If we send a square waveform through an antenna, will we get square electromagnetic waves with electric and magnetic fields looking like squares? Also, since there is an abrupt/almost jump in amplitude, will we get very high frequency sine waves like predicted by the Fourier transform?
As you know (since you mentioned the Fourier transform), a square wave can be represented (well, almost -- see below) as the sum of an infinite series of sine waves. But it would not be possible to send a true square wave through any real physical antenna: As you move along the infinite series, the frequencies get higher and higher, and eventually you'll reach frequencies your antenna can't transmit, for various reasons. If you look at a chart of the electromagnetic spectrum, you will find that radio waves above a certain frequency are called "light", and your antenna probably can't reach those frequencies no matter how good it is.
(But, indeed, if you have an antenna that is capable of transmitting over a wide bandwidth -- that is, from very low to very high frequencies -- and you send some approximation of a square wave over it, you will see very high frequencies appear, just as predicted by the Fourier transform.)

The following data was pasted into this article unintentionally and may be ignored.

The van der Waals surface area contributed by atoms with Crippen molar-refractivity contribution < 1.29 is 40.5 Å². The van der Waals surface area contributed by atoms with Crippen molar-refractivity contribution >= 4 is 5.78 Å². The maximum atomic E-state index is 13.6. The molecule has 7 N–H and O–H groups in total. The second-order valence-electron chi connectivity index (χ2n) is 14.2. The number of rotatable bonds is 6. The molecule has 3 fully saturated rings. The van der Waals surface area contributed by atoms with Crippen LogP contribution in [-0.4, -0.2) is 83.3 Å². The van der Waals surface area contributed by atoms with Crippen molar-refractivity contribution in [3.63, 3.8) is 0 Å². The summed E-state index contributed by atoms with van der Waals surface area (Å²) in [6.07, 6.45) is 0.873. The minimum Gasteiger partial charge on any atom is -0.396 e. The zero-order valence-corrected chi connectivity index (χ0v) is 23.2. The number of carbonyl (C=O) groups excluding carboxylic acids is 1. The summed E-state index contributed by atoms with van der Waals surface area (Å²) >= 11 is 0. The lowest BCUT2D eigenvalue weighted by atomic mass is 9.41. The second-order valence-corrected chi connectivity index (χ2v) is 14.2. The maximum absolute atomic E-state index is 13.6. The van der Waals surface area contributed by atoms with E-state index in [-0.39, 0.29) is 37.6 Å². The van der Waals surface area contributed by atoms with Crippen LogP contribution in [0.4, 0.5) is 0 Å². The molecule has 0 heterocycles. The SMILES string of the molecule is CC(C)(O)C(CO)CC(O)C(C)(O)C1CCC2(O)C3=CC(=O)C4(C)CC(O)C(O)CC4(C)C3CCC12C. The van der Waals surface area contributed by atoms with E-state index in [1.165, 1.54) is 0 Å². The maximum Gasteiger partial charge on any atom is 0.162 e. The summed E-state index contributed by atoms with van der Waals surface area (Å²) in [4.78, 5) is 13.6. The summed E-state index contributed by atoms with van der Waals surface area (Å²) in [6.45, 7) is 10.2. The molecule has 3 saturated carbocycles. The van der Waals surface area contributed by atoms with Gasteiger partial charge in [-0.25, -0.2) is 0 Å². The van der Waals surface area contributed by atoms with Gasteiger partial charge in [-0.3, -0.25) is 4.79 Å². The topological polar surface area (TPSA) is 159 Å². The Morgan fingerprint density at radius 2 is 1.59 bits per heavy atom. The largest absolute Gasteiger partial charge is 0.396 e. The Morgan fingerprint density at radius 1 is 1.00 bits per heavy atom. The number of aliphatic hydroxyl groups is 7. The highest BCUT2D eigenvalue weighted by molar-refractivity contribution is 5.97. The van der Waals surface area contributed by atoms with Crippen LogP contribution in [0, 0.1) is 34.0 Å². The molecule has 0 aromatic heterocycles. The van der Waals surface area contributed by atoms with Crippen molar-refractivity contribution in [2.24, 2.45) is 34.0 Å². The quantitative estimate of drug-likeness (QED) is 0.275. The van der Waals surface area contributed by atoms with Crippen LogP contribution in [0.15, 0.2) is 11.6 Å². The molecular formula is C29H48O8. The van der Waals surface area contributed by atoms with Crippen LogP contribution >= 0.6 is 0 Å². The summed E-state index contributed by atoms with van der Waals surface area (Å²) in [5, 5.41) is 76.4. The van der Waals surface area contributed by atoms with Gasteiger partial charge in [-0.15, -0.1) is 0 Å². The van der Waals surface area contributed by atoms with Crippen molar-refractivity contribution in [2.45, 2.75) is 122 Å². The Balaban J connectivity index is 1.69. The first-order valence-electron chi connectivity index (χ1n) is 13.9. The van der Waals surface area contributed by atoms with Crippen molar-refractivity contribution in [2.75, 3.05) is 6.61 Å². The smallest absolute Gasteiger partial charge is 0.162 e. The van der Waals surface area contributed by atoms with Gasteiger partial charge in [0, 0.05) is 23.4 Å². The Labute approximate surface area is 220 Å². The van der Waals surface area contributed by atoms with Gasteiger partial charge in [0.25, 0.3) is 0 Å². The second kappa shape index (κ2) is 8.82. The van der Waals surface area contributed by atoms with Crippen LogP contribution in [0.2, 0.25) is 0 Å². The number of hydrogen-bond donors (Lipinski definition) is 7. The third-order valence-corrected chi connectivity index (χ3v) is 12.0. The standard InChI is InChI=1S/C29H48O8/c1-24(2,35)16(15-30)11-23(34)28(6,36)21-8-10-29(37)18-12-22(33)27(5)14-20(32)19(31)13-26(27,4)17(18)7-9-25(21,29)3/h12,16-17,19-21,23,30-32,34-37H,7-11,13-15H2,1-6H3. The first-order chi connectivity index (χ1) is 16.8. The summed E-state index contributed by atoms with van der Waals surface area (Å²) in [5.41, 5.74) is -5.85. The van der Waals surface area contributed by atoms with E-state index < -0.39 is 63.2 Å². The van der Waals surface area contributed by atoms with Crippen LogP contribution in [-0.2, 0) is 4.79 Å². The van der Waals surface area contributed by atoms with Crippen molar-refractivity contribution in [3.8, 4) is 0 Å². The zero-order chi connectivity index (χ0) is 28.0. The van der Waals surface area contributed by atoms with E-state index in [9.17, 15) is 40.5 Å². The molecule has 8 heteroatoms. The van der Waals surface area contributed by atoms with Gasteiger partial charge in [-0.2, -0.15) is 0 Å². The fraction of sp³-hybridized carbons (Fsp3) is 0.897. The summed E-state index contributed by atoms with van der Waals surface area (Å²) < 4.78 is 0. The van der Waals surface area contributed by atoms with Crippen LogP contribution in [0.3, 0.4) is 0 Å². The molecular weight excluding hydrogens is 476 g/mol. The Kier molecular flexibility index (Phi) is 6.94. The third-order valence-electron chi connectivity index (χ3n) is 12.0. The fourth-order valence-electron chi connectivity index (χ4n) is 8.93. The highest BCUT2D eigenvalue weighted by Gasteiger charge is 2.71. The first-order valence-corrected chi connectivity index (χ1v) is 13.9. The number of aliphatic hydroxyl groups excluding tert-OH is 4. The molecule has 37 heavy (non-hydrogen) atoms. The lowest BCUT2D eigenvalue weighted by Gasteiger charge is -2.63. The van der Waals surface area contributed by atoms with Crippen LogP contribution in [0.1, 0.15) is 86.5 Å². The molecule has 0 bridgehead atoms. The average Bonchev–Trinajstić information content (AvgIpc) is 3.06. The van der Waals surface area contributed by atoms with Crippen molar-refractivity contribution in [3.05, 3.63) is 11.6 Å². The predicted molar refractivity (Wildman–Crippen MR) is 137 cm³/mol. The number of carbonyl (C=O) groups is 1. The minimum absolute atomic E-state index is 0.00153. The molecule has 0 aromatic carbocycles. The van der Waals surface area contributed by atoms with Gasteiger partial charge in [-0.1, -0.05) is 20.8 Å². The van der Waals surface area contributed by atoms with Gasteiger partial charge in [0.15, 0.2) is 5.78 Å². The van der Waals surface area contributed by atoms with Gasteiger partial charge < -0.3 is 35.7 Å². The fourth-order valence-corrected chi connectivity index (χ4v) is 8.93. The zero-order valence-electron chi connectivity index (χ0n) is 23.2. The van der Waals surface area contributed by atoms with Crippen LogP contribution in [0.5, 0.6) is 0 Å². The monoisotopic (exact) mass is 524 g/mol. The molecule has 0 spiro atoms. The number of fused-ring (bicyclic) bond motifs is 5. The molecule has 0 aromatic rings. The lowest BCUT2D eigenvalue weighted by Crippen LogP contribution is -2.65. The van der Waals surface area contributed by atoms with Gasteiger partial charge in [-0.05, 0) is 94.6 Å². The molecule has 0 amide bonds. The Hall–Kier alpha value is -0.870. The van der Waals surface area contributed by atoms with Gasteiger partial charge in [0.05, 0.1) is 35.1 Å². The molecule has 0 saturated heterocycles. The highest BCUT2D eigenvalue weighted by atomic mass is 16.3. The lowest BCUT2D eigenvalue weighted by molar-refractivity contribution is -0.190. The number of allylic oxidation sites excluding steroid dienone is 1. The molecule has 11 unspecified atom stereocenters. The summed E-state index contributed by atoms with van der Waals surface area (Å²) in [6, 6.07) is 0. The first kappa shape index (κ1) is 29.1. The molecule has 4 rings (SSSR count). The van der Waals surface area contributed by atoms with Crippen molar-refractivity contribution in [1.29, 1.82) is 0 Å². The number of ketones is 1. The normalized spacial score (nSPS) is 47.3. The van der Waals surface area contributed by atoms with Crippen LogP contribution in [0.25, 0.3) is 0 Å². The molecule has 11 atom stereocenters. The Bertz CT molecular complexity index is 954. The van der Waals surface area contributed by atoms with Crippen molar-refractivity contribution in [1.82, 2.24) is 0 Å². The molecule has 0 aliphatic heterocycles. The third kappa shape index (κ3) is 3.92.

There's also another problem: You can't quite actually approach a true square wave shape from any finite sum of sine waves, no matter how many. This problem is much more theoretical, and unlikely to actually come up in practice, but it's called the Gibbs phenomenon. It turns out that no matter how high in frequency you go, your approximation of a square wave will always overshoot at the big jumps from low to high and high to low. The overshoot will get shorter and shorter in time, the better your approximation (the higher in frequency you go.) But it will never go down in magnitude; it converges to about 9% of the size of the jump.
No, perfect mathematical square waves don't exist in real world because square wave is not a continuous function (it does not have a derivative at the step). Therefore you can only approximate a square wave and the approximation does have very high frequencies, and at some point the antenna would not be able to send these so it would be a low-pass filter.
In a more general case compared to the answers above, nothing can be stoped or started in zero time ie instantly. To do so would imply an infinitely high frequency component which would translate to infinite energy. The constraining factors are speed of light limitation of Special Relativity and Quantum Mechanics Uncertainty Principle.
The sharper the transition you want, the more energy you have to pump into the system